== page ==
Continue reading “Top Ten Thursday: Albums to the Tune of Autumn”

Top Ten Thursday: Albums to the Tune of Autumn

The Avett Brothers Review: The Carpenter

The Avett Brothers

The Carpenter

new album from the Avett Brothers, The Carpenter

Few bands these days truly earn their stripes. When it comes to breaking it big commercially, it’s usually one hit single or a spot in a cutesy ad that gets a band to blow up. Think fun., Carly Rae Jepsen, Gotye, and Alex Clare. Not to say that it’s wrong to break big with one hit or that those songs are inherently bad – since actually most are actually good – but its way more rewarding and refreshing to see a band earn it the hard way. I already spoke of My Morning Jacket being a band that fits that bill, but another industrious, hard-working band that fits the mold is Carolina folk trio, the Avett Brothers. Over the last ten years, the Brothers have been evolving their irreverent yet reflective brand of alt-country on the stage and on record, finally breaking out with the help of a high profile producer, Rick Rubin, for their brilliant fifth album I and Love and You. On their latest, The Carpenter, the Avett Brothers again get aid from Rubin and stick in the pocket of their signature sound, sounding as confident as ever while crafting some of the best folk pop around.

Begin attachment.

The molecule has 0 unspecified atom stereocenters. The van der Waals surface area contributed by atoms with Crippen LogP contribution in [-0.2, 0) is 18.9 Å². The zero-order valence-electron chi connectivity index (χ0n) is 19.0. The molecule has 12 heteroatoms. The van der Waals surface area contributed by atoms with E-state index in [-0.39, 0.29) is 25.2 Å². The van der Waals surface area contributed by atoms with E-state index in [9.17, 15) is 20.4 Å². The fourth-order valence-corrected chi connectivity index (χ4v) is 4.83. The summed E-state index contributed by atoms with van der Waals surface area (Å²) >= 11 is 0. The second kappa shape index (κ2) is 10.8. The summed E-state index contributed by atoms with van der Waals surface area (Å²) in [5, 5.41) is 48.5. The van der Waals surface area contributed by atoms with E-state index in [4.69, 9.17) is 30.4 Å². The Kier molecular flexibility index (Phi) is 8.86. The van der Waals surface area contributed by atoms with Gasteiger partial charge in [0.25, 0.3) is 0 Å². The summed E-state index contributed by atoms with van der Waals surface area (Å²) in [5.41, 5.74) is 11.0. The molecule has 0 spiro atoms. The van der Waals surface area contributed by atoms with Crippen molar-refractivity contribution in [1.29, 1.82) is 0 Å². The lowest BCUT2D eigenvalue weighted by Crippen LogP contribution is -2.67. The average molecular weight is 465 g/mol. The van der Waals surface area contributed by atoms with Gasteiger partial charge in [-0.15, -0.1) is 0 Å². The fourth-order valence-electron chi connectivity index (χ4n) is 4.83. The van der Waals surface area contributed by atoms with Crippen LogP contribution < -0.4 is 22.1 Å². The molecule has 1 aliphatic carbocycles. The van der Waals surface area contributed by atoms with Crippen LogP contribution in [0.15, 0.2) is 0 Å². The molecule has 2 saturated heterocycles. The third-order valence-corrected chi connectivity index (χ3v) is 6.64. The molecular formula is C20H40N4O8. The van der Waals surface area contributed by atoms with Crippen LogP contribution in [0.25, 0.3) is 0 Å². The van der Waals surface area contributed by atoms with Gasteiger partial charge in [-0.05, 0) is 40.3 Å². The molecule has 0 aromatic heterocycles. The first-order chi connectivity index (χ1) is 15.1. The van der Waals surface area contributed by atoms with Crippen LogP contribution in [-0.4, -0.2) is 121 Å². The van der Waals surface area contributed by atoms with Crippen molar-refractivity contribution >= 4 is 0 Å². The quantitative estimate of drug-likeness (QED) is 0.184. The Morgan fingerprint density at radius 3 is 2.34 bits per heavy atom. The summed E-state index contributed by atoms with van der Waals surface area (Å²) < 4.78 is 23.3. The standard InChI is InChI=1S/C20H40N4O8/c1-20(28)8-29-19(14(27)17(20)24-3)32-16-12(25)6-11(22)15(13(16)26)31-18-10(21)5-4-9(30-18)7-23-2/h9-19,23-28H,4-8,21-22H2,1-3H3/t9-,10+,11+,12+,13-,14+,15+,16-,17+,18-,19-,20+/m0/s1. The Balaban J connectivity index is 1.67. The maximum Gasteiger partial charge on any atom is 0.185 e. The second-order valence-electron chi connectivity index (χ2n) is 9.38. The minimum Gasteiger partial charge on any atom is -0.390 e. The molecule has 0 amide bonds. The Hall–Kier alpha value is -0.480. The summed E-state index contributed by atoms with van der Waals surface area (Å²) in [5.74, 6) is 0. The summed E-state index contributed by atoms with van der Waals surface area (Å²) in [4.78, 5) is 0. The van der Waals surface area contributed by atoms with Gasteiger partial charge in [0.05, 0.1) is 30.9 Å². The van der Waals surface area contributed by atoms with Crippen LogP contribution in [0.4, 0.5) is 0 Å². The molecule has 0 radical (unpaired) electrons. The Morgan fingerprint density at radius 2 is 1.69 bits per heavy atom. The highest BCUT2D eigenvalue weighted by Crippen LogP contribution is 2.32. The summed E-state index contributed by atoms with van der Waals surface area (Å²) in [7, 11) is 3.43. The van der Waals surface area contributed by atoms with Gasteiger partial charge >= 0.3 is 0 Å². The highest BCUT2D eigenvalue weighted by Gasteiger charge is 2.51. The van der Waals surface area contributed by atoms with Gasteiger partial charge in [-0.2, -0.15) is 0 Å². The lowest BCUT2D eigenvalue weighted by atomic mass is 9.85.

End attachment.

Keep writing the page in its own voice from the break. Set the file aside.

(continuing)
Continue reading “The Avett Brothers Review: The Carpenter”

The Avett Brothers Review: The Carpenter

Dawes Q&A

We caught up with Taylor Goldsmith, front man of the Americana L.A. band Dawes, post-Bonnaroo to discuss playing with legends like Robbie Robertson and Jackson Browne, songwriting, Occupy Wall Street, and going head-to-head with Ludacris.

Q&A with L.A. roots rock band Dawes

LxL: Bonnaroo was my first time seeing you, and I was able to catch part of both your sets. I thought you guys sounded great, but my real question about the show is what was it like going head-to-head with Ludacris?

Taylor Goldsmith: (laughs) That was actually sort of a relief. Not that he is not incredible, but we were more worried about playing at the same time as a similar artist who we might share fans with. At Hangout Fest, we played at the same time as M. Ward. We have played a bunch of shows together and we are all buddies at this point. So we thought “Ahh that is inconvenient” where as someone like Ludacris, with all the people he is playing to, which I am certain was a much larger crowd than ours, I doubt they would want to see Dawes anyway even if Luda wasn’t playing.
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Dawes Q&A